Nelly Bassily | February 7, 2011
In late January, Botswana’s Court of Appeal granted Kalahari Bushmen access to water on their ancestral land. This overturned an earlier high court judgment that prevented them from using a borehole on which they rely.
The Kalahari has been the Basarwa Bushmen’s home for tens of thousands of years. The Bushmen are traditionally hunter-gatherers. Since the 1990s, the Botswana government has tried to move the Bushmen from their ancestral land into newly created reserves.
The appeal court judges found that the Bushmen have the right to use their established borehole, and to sink new boreholes. Ordering the government to pay legal costs, the judges also found that the government’s conduct towards the Bushmen amounted to “degrading treatment.”
The government argued that the Basarwa’s presence in the Central Kalahari Game Reserve is not compatible with preserving wildlife. However, new wells have been drilled for wildlife, while luxury tourist lodges have been built in the disputed territory. Botswana’s government also approved a 3 billion dollar diamond mine in a Bushmen community.
Basarwa activist and resident Amohelang Segotsane says, “I am happy with the judgment but not completely happy. Government was supposed to give us water without going through the legal process.” Mr. Segotsane said they want to be treated as citizens and enjoy the same rights as others in Botswana.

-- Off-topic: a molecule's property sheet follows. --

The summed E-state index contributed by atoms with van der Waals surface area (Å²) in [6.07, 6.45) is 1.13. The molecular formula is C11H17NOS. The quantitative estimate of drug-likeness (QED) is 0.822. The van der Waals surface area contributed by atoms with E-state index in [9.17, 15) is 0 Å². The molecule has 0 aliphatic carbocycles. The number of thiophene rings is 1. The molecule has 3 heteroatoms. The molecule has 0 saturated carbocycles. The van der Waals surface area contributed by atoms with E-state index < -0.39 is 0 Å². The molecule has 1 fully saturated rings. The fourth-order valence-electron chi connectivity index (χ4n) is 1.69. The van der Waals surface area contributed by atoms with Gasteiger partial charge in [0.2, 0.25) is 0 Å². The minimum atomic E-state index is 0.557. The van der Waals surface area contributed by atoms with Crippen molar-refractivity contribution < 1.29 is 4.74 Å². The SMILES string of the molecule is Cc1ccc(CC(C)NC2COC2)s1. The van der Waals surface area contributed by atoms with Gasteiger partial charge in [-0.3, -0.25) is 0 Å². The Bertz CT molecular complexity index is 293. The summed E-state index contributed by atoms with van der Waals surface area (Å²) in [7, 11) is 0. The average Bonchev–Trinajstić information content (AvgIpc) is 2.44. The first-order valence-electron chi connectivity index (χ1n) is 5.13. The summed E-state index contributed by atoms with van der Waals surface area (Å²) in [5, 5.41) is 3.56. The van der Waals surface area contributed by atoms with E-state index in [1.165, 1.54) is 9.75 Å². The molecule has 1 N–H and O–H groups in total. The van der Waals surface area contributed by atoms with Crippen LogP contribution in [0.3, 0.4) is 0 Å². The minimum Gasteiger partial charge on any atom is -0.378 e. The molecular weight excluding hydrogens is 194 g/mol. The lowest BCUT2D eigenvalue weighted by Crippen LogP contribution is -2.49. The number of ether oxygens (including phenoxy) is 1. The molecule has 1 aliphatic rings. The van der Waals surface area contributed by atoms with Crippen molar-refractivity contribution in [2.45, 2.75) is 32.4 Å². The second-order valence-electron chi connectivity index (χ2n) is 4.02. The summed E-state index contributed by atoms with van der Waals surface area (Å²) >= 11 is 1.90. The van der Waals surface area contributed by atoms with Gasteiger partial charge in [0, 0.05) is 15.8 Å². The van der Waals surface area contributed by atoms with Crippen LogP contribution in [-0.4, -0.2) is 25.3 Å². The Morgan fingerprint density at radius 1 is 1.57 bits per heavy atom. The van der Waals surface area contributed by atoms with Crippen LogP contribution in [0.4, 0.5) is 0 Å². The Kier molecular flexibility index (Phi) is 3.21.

Jeff Ramsay is a coordinator for the Botswana Government Communications and Information System. He says the government will respect the appeal court’s decision: “We are a nation that is governed by the rule of law and always have been. Of course we will respect the decision of the courts.”
In 2002, the Bushmen were forcibly evicted from their ancestral lands in the Central Kalahari Game Reserve by the Botswana government. The Bushmen took the government to court. In 2006, another court allowed the Bushmen to return to their desert-like homelands. However, the government reacted by banning the Bushmen from using a well which it had capped during the eviction. This forced them to travel outside the reserve to access water.
Despite the lack of water, some Bushmen remained, surviving off rainwater and melons, and fetching water from outside the reserve.
Stephen Corry is the director of Survival International, a UK-based NGO which has supported the Bushmen through the legal process. He says, “This is a great victory for the Bushmen and also for Botswana as a whole. We hope it will be embraced as such by the authorities and not be seen as just an obstacle to their attempts to get the Bushmen off their lands for diamond mining.”
Read more about the Appeal Court ruling at these two sites:
The Bushmen have their own website: http://www.iwant2gohome.org/index.htm
Read more about the Bushmen here: http://www.survivalinternational.org/tribes/bushmen